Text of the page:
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Changing Directions: A Discussion of Faith and Disbelief (Presented by University of Mississippi Secular Student Alliance)

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In December 2011, UM SSA was able to host David Bazan thanks to a Project Grant from the national SSA. This article summarizes the experiences of that event for the group.

The University of Mississippi SSA’s inaugural event took place on December 3rd of this past year. The featuredhead speaker for the event was former Christian-indie artist David Bazan, formerly known by the moniker “Pedro the Lion.” Admission to the event was free and open to the public, and we were surprised to see that many of the attendees were affiliated with religious denominations. This however came as little surprise to Bazan, who has found ways throughout the latter part of his career to earnestly express his renunciation of religious views without alienating much of his Christian fan base which supported him throughout much of his early career as Pedro the Lion. During the event, David talked at length about a number of topics, while also opening the floor for questions at several intervals of the speech. He grew up in a fundamentalist religious household and wasn't able to listen to secular, mainstream music until the age of 13. As he reached his 20s, he began studying the Bible in depth and found discrepancies that he couldn't accommodate, which led to an internal crisis with his faith in which drinking 15 to 20 drinks a day was the only real way he was able to cope with the crisis. Finally, he accepted the notion that not trying to have all of the answers, nor admitting such in public, was the only way to move on and be content with himself.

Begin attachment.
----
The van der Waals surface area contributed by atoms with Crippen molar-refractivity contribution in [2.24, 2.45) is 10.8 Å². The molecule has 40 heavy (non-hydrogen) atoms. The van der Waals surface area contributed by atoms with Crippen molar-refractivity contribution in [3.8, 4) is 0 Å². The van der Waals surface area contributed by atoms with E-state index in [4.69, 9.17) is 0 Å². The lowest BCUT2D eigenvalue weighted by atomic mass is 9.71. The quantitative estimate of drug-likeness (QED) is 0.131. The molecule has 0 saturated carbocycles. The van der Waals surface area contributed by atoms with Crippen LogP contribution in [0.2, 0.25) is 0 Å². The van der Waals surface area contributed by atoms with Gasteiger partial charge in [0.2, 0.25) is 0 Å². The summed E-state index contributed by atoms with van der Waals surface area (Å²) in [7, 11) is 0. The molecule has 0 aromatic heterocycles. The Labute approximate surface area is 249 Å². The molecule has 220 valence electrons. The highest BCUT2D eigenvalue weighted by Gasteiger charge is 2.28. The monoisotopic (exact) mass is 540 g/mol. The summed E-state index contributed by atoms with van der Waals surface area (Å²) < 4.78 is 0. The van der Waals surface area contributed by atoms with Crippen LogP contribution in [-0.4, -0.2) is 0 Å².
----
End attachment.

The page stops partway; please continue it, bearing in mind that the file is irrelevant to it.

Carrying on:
He spoke about philosophical topics like the way in which modern society has formed strict dichotomies which warrant most people to make a "this or that" evaluation in religion, politics and other areas of belief in which the middle ground is looked down upon. Also, there was much said about the necessity of ethical practices regardless of religious affiliation, saying that who you present yourself to be around others and who you are when you are alone with your thoughts need to be aligned with one another in order to be an ethical individual. This idea could be very helpful for the secular movement, because it emphasizes that mistrust toward non-religious people is often based upon doubts of what kind of ethical code a secular person will hold without the affiliation to a particular creed or other-worldly mechanism of accountability. If this sense of mistrust is eliminated in the future, it could greatly help to bridge the gap that currently divides religious and non-religious individuals.

The event's attendance was about what I expected; 20 people were in attendance and many of which had religious affiliations. I was fairly correct when expressing reservations about the early time of the event, as many people from SSA who were enthusiastic prior to the event overslept on the day of. While this was initially a bit discouraging, I eventually attributed it to inopportune timing. For future events, it will be important to schedule things on weekday afternoons where people will be on campus and more available to attend.

Funding was drawn from three primary sponsors which accounted for the $750 needed to fund the event. The Secular Student Alliance allotted $250, while University organizations funded over half of the event (the University Lecture Series Committee allotted $400 and the University Department of Philosophy and Religion allotted $100). This was a very important step to gaining recognition amongst University officials, and we now feel as though we can have their support in future projects. While there were few individuals who signed up for the UMSSA during the event, advertising for the event helped us to bring in over 10 new members. A Facebook event page was created prior to the event, and flyers were distributed around campus as well. Ultimately, we learned that this group does have the capability to continue and thrive at Ole Miss, and with this event serving as a valuable learning experience, we hope to ensure future success with upcoming events in this coming semester.

This article was written by University of Mississippi Secular Student Alliance

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